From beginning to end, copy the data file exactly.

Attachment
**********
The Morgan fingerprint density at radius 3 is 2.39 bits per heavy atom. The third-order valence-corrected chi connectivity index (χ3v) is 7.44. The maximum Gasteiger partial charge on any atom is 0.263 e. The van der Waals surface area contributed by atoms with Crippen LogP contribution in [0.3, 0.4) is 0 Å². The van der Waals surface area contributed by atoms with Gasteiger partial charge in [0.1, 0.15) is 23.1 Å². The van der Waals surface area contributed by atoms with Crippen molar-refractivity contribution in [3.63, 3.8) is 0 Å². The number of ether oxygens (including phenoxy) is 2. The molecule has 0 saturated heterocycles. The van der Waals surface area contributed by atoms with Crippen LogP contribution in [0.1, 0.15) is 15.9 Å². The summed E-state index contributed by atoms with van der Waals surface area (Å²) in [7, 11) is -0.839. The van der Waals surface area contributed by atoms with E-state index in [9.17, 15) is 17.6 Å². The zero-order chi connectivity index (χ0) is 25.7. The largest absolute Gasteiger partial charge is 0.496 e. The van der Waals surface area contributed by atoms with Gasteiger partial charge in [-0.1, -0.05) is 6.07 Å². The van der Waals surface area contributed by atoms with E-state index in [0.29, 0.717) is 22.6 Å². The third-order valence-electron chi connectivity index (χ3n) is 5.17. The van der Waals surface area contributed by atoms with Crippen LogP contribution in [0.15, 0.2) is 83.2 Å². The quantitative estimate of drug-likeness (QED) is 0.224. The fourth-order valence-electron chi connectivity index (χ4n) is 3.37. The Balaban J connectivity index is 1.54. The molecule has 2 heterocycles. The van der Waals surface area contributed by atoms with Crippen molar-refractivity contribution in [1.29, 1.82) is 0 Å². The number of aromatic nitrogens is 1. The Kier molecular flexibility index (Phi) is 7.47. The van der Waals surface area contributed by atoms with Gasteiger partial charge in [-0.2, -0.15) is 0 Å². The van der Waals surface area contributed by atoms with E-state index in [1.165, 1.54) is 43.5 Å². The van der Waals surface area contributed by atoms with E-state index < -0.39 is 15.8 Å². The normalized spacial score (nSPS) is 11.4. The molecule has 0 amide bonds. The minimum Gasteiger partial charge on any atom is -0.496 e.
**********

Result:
The Morgan fingerprint density at radius 3 is 2.39 bits per heavy atom. The third-order valence-corrected chi connectivity index (χ3v) is 7.44. The maximum Gasteiger partial charge on any atom is 0.263 e. The van der Waals surface area contributed by atoms with Crippen LogP contribution in [0.3, 0.4) is 0 Å². The van der Waals surface area contributed by atoms with Gasteiger partial charge in [0.1, 0.15) is 23.1 Å². The van der Waals surface area contributed by atoms with Crippen molar-refractivity contribution in [3.63, 3.8) is 0 Å². The number of ether oxygens (including phenoxy) is 2. The molecule has 0 saturated heterocycles. The van der Waals surface area contributed by atoms with Crippen LogP contribution in [0.1, 0.15) is 15.9 Å². The summed E-state index contributed by atoms with van der Waals surface area (Å²) in [7, 11) is -0.839. The van der Waals surface area contributed by atoms with E-state index in [9.17, 15) is 17.6 Å². The zero-order chi connectivity index (χ0) is 25.7. The largest absolute Gasteiger partial charge is 0.496 e. The van der Waals surface area contributed by atoms with Gasteiger partial charge in [-0.1, -0.05) is 6.07 Å². The van der Waals surface area contributed by atoms with E-state index in [0.29, 0.717) is 22.6 Å². The third-order valence-electron chi connectivity index (χ3n) is 5.17. The van der Waals surface area contributed by atoms with Crippen LogP contribution in [0.15, 0.2) is 83.2 Å². The quantitative estimate of drug-likeness (QED) is 0.224. The fourth-order valence-electron chi connectivity index (χ4n) is 3.37. The Balaban J connectivity index is 1.54. The molecule has 2 heterocycles. The van der Waals surface area contributed by atoms with Crippen molar-refractivity contribution in [1.29, 1.82) is 0 Å². The number of aromatic nitrogens is 1. The Kier molecular flexibility index (Phi) is 7.47. The van der Waals surface area contributed by atoms with Gasteiger partial charge in [-0.2, -0.15) is 0 Å². The van der Waals surface area contributed by atoms with E-state index in [1.165, 1.54) is 43.5 Å². The van der Waals surface area contributed by atoms with E-state index < -0.39 is 15.8 Å². The normalized spacial score (nSPS) is 11.4. The molecule has 0 amide bonds. The minimum Gasteiger partial charge on any atom is -0.496 e.